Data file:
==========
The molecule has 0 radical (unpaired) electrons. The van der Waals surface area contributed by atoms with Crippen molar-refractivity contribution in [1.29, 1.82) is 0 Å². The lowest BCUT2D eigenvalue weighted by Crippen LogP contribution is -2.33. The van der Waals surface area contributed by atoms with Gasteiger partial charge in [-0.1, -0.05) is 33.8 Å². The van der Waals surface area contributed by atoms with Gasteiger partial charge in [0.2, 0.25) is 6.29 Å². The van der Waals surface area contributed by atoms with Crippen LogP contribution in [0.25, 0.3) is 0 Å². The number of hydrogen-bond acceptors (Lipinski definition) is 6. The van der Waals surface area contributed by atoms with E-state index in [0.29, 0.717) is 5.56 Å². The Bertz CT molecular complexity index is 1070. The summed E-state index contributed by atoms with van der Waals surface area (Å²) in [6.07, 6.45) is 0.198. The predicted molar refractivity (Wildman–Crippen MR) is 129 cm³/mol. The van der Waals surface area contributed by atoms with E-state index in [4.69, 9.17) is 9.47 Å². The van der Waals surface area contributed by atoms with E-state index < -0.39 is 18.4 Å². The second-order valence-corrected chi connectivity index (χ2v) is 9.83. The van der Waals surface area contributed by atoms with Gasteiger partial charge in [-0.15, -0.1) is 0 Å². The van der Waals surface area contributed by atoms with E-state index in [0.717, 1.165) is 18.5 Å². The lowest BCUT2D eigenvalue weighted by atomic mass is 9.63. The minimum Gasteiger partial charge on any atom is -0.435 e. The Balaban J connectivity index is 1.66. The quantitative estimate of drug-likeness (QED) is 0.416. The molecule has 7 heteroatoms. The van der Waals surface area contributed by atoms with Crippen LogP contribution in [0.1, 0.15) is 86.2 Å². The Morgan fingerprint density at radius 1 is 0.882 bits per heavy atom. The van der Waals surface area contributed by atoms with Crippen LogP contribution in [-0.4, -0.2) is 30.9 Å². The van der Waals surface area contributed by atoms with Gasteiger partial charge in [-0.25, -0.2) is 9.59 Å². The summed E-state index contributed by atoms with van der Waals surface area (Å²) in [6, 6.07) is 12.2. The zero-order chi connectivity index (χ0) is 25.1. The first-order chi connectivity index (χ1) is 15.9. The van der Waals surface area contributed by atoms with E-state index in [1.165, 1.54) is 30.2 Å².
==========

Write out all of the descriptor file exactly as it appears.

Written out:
The molecule has 0 radical (unpaired) electrons. The van der Waals surface area contributed by atoms with Crippen molar-refractivity contribution in [1.29, 1.82) is 0 Å². The lowest BCUT2D eigenvalue weighted by Crippen LogP contribution is -2.33. The van der Waals surface area contributed by atoms with Gasteiger partial charge in [-0.1, -0.05) is 33.8 Å². The van der Waals surface area contributed by atoms with Gasteiger partial charge in [0.2, 0.25) is 6.29 Å². The van der Waals surface area contributed by atoms with Crippen LogP contribution in [0.25, 0.3) is 0 Å². The number of hydrogen-bond acceptors (Lipinski definition) is 6. The van der Waals surface area contributed by atoms with E-state index in [0.29, 0.717) is 5.56 Å². The Bertz CT molecular complexity index is 1070. The summed E-state index contributed by atoms with van der Waals surface area (Å²) in [6.07, 6.45) is 0.198. The predicted molar refractivity (Wildman–Crippen MR) is 129 cm³/mol. The van der Waals surface area contributed by atoms with E-state index in [4.69, 9.17) is 9.47 Å². The van der Waals surface area contributed by atoms with E-state index < -0.39 is 18.4 Å². The second-order valence-corrected chi connectivity index (χ2v) is 9.83. The van der Waals surface area contributed by atoms with Gasteiger partial charge in [-0.15, -0.1) is 0 Å². The van der Waals surface area contributed by atoms with E-state index in [0.717, 1.165) is 18.5 Å². The lowest BCUT2D eigenvalue weighted by atomic mass is 9.63. The minimum Gasteiger partial charge on any atom is -0.435 e. The Balaban J connectivity index is 1.66. The quantitative estimate of drug-likeness (QED) is 0.416. The molecule has 7 heteroatoms. The van der Waals surface area contributed by atoms with Crippen LogP contribution in [0.1, 0.15) is 86.2 Å². The Morgan fingerprint density at radius 1 is 0.882 bits per heavy atom. The van der Waals surface area contributed by atoms with Crippen LogP contribution in [-0.4, -0.2) is 30.9 Å². The van der Waals surface area contributed by atoms with Gasteiger partial charge in [-0.25, -0.2) is 9.59 Å². The summed E-state index contributed by atoms with van der Waals surface area (Å²) in [6, 6.07) is 12.2. The zero-order chi connectivity index (χ0) is 25.1. The first-order chi connectivity index (χ1) is 15.9. The van der Waals surface area contributed by atoms with E-state index in [1.165, 1.54) is 30.2 Å².